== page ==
First Case of Dengue Fever Identified in Lombardy Region
Officials have confirmed the first case of Dengue fever in the Lombardy region of Italy. The disease, which is transmitted by the Aedes mosquito, commonly known as the tiger mosquito, has affected an individual over 70 years old from the province of Lodi. The patient is currently hospitalized in good condition at Crema hospital.
The welfare management of the Lombardy Region has announced that preventative measures are already being taken in the areas frequented by the patient. The prevention departments of the Milan and Valpadana Ats have initiated extraordinary disinfestation actions to combat the mosquito population.
Another possible Dengue case was reported in Monza a few days ago, indicating a potential outbreak in the region. As a result, the Ats is preparing an alert to be sent to general practitioners and hospitals with emergency rooms in the Asst Lodi-Crema district. The goal is to educate healthcare professionals to recognize the symptoms of Dengue and activate specific diagnostic pathways.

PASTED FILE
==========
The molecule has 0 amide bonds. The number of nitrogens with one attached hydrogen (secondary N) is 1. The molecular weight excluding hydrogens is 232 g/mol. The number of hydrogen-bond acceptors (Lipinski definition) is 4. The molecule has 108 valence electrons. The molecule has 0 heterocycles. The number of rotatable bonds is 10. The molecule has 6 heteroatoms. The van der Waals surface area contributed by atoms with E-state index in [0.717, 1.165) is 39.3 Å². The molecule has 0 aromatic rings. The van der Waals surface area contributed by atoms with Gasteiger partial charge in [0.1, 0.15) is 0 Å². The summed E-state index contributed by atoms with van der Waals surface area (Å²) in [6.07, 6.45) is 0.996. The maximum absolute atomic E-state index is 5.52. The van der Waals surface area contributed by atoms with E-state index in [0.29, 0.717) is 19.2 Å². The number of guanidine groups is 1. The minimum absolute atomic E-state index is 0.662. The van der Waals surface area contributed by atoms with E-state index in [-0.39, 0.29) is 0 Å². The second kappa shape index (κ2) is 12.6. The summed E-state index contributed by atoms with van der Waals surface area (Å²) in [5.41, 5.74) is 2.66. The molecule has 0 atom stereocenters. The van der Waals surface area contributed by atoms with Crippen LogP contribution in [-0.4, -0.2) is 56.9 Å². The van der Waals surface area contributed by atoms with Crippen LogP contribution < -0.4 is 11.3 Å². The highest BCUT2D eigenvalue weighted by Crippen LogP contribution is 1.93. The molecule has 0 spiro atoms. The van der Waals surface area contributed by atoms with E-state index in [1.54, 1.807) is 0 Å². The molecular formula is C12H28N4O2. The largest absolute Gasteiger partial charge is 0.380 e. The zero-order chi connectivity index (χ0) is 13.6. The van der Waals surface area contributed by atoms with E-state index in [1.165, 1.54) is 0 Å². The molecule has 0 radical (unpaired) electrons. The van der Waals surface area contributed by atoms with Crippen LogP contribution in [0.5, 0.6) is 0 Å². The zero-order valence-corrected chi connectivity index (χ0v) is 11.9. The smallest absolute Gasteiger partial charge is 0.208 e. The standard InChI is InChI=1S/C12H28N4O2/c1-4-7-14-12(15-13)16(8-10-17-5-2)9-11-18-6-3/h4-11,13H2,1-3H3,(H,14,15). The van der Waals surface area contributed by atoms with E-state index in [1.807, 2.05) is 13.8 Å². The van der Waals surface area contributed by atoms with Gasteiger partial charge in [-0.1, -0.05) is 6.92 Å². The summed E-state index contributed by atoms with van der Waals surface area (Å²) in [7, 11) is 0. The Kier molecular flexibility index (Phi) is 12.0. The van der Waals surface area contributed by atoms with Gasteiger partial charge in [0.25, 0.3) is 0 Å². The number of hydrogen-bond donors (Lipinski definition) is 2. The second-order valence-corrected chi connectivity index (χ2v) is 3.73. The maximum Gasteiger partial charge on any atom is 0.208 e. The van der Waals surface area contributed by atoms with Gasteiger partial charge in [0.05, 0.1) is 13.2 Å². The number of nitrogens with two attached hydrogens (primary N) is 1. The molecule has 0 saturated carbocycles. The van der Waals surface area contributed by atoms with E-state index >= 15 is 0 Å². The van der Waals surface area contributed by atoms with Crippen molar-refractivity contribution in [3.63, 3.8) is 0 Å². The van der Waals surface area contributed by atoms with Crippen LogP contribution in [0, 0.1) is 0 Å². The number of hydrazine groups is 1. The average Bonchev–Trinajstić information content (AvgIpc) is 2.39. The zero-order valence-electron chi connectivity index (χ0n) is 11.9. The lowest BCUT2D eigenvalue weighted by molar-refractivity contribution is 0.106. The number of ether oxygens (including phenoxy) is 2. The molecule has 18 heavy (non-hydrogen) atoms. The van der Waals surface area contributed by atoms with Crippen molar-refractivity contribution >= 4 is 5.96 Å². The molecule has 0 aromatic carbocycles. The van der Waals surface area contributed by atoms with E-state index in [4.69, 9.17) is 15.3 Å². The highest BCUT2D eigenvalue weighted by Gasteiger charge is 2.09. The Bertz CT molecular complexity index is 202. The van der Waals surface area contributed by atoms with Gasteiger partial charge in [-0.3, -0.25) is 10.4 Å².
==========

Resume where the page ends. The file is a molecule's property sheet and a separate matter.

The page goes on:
The case has been reported to the Ministry of Health and the Higher Institute of Health. The welfare management emphasizes the need for citizens to protect themselves from mosquito bites, particularly the elderly and those at higher risk from the disease. They recommend using mosquito repellents when outdoors and utilizing insecticides or mosquito nets indoors.
To limit the spread of mosquitoes, authorities have issued several recommendations. These include covering all containers for collecting rainwater, cleaning manholes and wells regularly, applying fine mesh mosquito nets over manholes, treating stagnation areas with larvicidal products every 15 days, and ensuring gutters are clean. Additionally, citizens should introduce larvicidal products into vases with dried flowers and avoid leaving stagnant water in saucers. Animal troughs should be thoroughly washed to prevent mosquito breeding.
Dengue is a mosquito-borne disease caused by a flavivirus. The main symptoms include high fever, headache, rash, severe leg pain, and occasionally respiratory symptoms such as a cough. The disease is endemic in tropical climates and has an annual global death toll of about 20,000, with 50-100 million cases reported each year. The virus circulates in the blood for 2 to 7 days in infected individuals and incubates for up to 15 days. While mild cases resolve within a few days, severe cases may take several weeks to fully recover. Treatment for Dengue focuses on managing symptoms, with paracetamol being used but not NSAIDs.